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The NFB's New Interactive Skateboarding Doc Pays Homage To "The Devil's Toy"

The National Film Board of Canada enlisted 11 filmmakers around the world to create their own interpretation of a pioneering 1966 skateboarding film.

Thanks to Dogtown & Z-Boys, we all know that modern street skateboarding and its culture was born in California. But a new interactive project from the National Film Board of Canada reveals that a little known Canadian film was a pioneer in both skateboarding film and the development of Direct Cinema, a movement of the late '50s and early '60s that helped change the face of filmmaking.

Director Claude Jutra's 1966 film The Devil's Toy was made in Montreal and chronicles the stirrings of a new youth culture. Now that skateboarding is a global phenomenon and industry, in many ways considered a major sport, the NFB wanted to take a closer look at its cultural side through the lens of Jutra's original film.

But given the organization's digital prowess, it wasn't going to stick to just film. It commissioned 11 short films by directors from around the world and created an interactive site called The Devil's Toy Redux. It allows users to navigate from one film to the next and to get a glimpse of skate culture in places like Montreal, Los Angeles, New York, Vancouver, Athens, Singapore, France, Germany, and Serbia.

NFB producer Hugues Sweeney says the The Devil's Toy is the second skateboarding film ever made and one of the project's goals was to give the film its proper place in history. "We wanted to pay tribute to Jutra and his film and we didn’t want it to be a nostalgic tribute, but rather a present-time interpretation of it," says Sweeney.

The original film was edited down from 14 minutes to six minutes. Filmmakers were asked to stick to six minutes, while also incorporating eight themes consistent with the original, including intolerance, submission and authority. Viewers can navigate through the site and films by city, but also by theme.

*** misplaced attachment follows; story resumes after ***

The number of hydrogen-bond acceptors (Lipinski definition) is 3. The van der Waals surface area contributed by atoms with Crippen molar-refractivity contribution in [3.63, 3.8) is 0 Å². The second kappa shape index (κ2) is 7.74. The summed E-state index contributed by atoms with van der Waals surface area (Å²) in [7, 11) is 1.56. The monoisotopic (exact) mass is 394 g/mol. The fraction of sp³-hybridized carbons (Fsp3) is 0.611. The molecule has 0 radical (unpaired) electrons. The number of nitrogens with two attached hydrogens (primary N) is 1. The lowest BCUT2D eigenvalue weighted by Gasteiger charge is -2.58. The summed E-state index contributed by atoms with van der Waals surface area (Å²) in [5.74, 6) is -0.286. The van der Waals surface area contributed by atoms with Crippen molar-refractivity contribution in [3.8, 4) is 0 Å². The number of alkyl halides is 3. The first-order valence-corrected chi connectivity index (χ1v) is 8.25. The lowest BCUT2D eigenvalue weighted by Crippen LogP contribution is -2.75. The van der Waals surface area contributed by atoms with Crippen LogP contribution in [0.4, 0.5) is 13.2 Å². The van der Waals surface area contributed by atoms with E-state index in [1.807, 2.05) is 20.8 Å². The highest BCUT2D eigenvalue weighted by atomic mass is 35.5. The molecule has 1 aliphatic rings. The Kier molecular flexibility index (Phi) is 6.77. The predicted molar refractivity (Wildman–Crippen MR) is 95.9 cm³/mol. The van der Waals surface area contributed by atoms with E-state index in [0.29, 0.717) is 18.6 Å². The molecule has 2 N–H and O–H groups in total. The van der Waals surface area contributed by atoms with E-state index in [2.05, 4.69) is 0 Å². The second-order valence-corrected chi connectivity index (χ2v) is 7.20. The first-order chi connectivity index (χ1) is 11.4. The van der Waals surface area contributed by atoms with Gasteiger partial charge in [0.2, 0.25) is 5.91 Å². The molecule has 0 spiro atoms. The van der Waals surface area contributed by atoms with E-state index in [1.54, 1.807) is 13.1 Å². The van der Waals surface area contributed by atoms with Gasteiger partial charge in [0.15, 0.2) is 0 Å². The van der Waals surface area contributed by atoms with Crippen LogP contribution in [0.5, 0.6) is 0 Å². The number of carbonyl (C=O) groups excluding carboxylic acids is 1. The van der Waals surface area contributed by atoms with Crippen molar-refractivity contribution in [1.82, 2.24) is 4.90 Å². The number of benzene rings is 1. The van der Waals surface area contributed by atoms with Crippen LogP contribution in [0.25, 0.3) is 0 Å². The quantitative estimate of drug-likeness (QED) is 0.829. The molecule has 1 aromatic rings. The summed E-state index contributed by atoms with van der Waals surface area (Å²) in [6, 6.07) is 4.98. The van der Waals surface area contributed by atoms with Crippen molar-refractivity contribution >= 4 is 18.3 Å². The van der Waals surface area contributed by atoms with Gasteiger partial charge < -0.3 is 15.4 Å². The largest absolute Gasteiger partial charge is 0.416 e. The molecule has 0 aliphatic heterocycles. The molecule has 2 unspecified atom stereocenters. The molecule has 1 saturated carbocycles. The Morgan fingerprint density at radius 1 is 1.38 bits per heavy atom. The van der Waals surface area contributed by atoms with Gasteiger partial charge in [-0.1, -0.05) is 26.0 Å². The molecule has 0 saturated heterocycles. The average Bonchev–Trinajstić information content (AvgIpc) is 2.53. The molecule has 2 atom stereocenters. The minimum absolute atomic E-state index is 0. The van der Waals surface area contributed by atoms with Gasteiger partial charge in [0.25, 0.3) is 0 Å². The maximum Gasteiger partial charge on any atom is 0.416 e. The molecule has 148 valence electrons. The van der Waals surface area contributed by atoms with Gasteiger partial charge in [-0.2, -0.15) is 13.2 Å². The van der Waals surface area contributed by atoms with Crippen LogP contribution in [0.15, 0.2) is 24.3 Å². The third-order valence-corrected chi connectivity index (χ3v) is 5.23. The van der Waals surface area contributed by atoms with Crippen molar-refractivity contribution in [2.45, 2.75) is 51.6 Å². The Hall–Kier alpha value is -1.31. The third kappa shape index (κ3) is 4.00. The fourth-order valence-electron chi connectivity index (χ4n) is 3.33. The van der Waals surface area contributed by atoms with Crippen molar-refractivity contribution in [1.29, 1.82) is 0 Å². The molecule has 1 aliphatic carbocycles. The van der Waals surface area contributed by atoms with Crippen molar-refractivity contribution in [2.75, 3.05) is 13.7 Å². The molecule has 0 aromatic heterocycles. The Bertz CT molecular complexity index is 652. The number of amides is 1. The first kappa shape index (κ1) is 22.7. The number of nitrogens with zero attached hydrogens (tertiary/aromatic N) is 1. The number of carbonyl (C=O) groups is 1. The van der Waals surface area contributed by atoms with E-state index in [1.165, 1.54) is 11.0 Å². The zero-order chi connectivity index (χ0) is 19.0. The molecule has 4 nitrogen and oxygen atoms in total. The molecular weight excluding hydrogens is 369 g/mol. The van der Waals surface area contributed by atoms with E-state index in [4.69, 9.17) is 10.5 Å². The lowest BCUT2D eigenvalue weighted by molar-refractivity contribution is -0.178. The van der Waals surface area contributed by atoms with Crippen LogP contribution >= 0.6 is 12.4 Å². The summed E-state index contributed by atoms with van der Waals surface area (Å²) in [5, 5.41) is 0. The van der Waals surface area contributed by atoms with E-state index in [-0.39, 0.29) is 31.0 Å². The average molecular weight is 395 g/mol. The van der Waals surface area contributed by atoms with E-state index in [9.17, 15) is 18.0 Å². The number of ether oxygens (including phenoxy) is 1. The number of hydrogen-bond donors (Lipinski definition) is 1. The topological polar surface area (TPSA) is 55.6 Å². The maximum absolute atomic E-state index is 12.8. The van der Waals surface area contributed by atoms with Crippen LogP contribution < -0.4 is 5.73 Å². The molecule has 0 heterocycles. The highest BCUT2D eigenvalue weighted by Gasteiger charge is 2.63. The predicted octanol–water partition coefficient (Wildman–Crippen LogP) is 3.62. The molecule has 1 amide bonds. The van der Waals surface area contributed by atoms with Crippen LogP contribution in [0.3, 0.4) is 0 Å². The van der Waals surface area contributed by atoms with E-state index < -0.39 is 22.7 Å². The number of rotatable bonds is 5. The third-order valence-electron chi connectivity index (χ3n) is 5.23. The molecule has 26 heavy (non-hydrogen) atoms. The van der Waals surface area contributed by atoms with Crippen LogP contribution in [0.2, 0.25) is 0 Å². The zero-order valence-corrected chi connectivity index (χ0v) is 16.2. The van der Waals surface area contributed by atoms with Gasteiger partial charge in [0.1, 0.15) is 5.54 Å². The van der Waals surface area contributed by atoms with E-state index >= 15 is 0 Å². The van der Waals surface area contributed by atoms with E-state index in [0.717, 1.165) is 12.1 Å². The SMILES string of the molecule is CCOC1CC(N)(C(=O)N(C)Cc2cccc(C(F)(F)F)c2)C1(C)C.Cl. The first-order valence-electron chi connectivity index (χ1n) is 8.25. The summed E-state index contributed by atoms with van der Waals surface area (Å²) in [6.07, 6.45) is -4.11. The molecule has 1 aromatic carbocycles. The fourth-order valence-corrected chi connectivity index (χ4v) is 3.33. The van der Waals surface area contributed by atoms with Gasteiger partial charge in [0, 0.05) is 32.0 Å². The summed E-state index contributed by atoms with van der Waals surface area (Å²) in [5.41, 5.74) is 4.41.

"For this project, the thread is definitely the original work and the liberty and freedom everyone had to interpret it," says Sweeney. "We tried to find the balance between form and content, where the the experience of the user is part of the story."

Director Steve Durand's film follows a group of New York City punks as they play music, hang out and, of course, go skating. He says he wanted to show the consequences of skateboarding becoming more mainstream. "Skateboarders are perceived and treated by the world completely differently now—the industry, the sponsors, the contests, pros being treated like rock stars and making good money—I wanted to show a bit of how much that had changed the culture," says Durand.

But the group of skaters he filmed are a throwback. "Their whole attitude was the real deal," says Durand. "They don’t skate to get signed by a sponsor or win a contest or to get filmed, they do it to hang out and have fun with their friends. It was like finding a living example of what skateboarding used to be, when it really became a culture."

The project doesn't stop with the films and site. Skaters from around the world are encouraged to tag their Instagram photos and videos #devilstoy to have them automatically appear on the site—thanks to geo-tagging— with the corresponding city, offering an even wider range of perspectives on skate cultures around the world.

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